Paddle Bella Bella to Bella Coola

April 15/14 to May 2/14Fanny Bay to Port Hardy
May 3/14 to May 11/14Bella Bella to Bella Coola
May 12/14 to May 26/14Ocean Falls to Kitimat


My ocean paddling goal was to get to Kitimat but, my ultimate destination was to paddle the length of the Mackenzie River and reach Inuvik.  In 1789 Alexander Mackenzie and his crew ‘discovered’ the river which now bears his name.  He hoped it would lead to the Pacific but instead he reached the Arctic Ocean.  In 1793 he did reach the Pacific at Bella Coola but he wanted to see the open Pacific Ocean.  That idea was abandoned roughly half-way out to the open coast, in Dean Inlet, and he marked his turn around point with an inscription on a rock.  I thought it appropriate that my journey to Sir Alex’s river should include a visit to his rock.
My original plan was to paddle to Mackenzie Rock and then retrace the latter part of that route and visit Ocean Falls. I found getting to the rock to be a huge challenge, due to the lack of landing spots and sheltered bays.  No thanks to ever doing that again!  Upon reaching Mackenzie’s Rock, I decided that I’d take my chances and head for Bella Coola rather than back track the way I’d came.  I didn’t know if it would be any safer but I knew it couldn’t be any worse.  From Bella Coola I would take the ferry to Ocean Falls.
One o’clock in the morning arrival at the Bella Bella ferry terminal.  I found a covered spot to spend the remainder of the night and launched the canoe the next morning.
It was getting late when I spotted this ‘first suitable’ camp spot after day one out of Bella Bella.  A good spot but I was lucky it was high tide or I wouldn’t have been able to reach the only suitable place to pitch a tent.  Even then I had to spend a half hour clearing a spot above the tide line.
This picture was not taken on the trip to Bella Coola but it shows what I called my ‘beach ladders’.  I purchased kid’s ‘water noodles’, cut them in thirds and tied the pieces together with light rope to make three, nine foot ladder sections – enough for one and a half canoe lengths.  I used them whenever I had to drag the canoe up a rocky beach and they worked great!  They protected the hull from some darn ugly rocks.  I expected they’d get shredded after a few such uses but they never tore at all.  The alternative was to find enough driftwood, which wasn’t always available. Getting the canoe above the high tide mark for the night was a time consuming task, except for the few times a month when the the tide was high late in the day.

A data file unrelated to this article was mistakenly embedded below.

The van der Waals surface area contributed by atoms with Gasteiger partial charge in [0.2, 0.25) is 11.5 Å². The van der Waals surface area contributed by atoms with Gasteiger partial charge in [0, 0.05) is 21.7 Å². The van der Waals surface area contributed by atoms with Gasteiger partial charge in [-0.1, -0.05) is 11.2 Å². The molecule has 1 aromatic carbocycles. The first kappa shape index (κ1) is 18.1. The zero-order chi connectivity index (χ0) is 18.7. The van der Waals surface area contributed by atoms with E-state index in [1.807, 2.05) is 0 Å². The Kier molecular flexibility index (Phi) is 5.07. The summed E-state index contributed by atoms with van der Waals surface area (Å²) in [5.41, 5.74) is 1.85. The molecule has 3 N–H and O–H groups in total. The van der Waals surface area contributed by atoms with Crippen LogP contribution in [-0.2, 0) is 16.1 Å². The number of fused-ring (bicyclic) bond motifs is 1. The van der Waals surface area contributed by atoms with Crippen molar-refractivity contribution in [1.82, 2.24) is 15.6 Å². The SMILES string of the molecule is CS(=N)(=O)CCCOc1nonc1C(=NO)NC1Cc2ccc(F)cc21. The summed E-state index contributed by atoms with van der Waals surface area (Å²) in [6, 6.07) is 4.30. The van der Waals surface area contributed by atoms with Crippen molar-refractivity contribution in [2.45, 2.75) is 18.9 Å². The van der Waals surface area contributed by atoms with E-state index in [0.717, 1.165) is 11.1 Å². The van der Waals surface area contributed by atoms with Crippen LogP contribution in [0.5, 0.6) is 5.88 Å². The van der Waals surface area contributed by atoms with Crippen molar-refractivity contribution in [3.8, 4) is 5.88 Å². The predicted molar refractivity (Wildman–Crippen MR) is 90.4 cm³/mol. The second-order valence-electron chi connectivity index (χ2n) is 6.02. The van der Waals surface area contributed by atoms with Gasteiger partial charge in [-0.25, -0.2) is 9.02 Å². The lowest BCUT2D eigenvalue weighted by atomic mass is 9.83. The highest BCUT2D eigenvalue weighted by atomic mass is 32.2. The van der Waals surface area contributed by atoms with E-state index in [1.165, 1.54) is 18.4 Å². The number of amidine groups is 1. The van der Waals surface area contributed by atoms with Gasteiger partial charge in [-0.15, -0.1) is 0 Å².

Gunboat Passage.  Being that it is relatively narrow I was wary of the possibility of tidal currents but there were none.  Instead a number of small islands and the unique scenery made this section seem more like a lake.
A very narrow passage on the inside of Stokes Island would seem the logical route to enjoy benign waters but I didn’t consider, that given the tide, I might be without any water.  Rather than turn about I unloaded the bagged items, packed them ahead, and dragged the canoe over the mud-like surface.  It was only a couple hundred yards, and had it been further, I would have taken more weight from the canoe. All in all, the canoe was too heavy to drag easily and it was an unnecessarily strenuous job.
Meet my ‘Gran-pere’, my Mom’s dad, circa 1915.  Mom was born in very rural Quebec and Ovila made a living trapping.  He was, of course, totally at home living off the land.  When I was doing my GPS work there were times when I would have a couple of hours walk, in the dark, back to my vehicle at the end of a very long day.  Sometimes I would say ‘come on old man, help me get back to my truck’ and imagine that he was guiding me back.  On this journey there were times when a raven would fly along with me for a time, and it was easy to play along that it was Ovila watching over me. That thinking really came to the fore though one evening when again I was overdue for finding a suitable landing spot to spend the night.